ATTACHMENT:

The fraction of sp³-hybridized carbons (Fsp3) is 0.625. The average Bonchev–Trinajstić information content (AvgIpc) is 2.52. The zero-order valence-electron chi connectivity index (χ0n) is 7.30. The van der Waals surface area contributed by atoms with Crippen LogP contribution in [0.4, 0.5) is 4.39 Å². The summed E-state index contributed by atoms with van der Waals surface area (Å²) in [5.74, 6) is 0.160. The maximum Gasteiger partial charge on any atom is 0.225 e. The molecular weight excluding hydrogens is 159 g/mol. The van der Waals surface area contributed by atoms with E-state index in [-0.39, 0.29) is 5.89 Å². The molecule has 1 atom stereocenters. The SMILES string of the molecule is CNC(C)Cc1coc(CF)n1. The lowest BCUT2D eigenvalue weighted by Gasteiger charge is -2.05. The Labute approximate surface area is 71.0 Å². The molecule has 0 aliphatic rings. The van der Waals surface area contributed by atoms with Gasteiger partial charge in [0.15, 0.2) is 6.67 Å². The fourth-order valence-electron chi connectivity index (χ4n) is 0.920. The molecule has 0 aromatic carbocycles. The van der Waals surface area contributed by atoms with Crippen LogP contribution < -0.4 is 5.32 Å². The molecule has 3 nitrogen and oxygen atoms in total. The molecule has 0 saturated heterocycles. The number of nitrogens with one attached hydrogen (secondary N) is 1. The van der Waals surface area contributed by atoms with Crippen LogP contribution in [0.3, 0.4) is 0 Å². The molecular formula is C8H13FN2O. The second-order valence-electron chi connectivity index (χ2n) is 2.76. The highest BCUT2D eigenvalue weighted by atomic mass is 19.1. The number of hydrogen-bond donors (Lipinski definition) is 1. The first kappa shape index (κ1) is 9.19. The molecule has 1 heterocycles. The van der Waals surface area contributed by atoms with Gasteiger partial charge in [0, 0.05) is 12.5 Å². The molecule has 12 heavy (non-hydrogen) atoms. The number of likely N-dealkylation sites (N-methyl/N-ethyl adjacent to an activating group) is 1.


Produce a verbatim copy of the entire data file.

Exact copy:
The fraction of sp³-hybridized carbons (Fsp3) is 0.625. The average Bonchev–Trinajstić information content (AvgIpc) is 2.52. The zero-order valence-electron chi connectivity index (χ0n) is 7.30. The van der Waals surface area contributed by atoms with Crippen LogP contribution in [0.4, 0.5) is 4.39 Å². The summed E-state index contributed by atoms with van der Waals surface area (Å²) in [5.74, 6) is 0.160. The maximum Gasteiger partial charge on any atom is 0.225 e. The molecular weight excluding hydrogens is 159 g/mol. The van der Waals surface area contributed by atoms with E-state index in [-0.39, 0.29) is 5.89 Å². The molecule has 1 atom stereocenters. The SMILES string of the molecule is CNC(C)Cc1coc(CF)n1. The lowest BCUT2D eigenvalue weighted by Gasteiger charge is -2.05. The Labute approximate surface area is 71.0 Å². The molecule has 0 aliphatic rings. The van der Waals surface area contributed by atoms with Gasteiger partial charge in [0.15, 0.2) is 6.67 Å². The fourth-order valence-electron chi connectivity index (χ4n) is 0.920. The molecule has 0 aromatic carbocycles. The van der Waals surface area contributed by atoms with Crippen LogP contribution < -0.4 is 5.32 Å². The molecule has 3 nitrogen and oxygen atoms in total. The molecule has 0 saturated heterocycles. The number of nitrogens with one attached hydrogen (secondary N) is 1. The van der Waals surface area contributed by atoms with Crippen LogP contribution in [0.3, 0.4) is 0 Å². The molecular formula is C8H13FN2O. The second-order valence-electron chi connectivity index (χ2n) is 2.76. The highest BCUT2D eigenvalue weighted by atomic mass is 19.1. The number of hydrogen-bond donors (Lipinski definition) is 1. The first kappa shape index (κ1) is 9.19. The molecule has 1 heterocycles. The van der Waals surface area contributed by atoms with Gasteiger partial charge in [0, 0.05) is 12.5 Å². The molecule has 12 heavy (non-hydrogen) atoms. The number of likely N-dealkylation sites (N-methyl/N-ethyl adjacent to an activating group) is 1.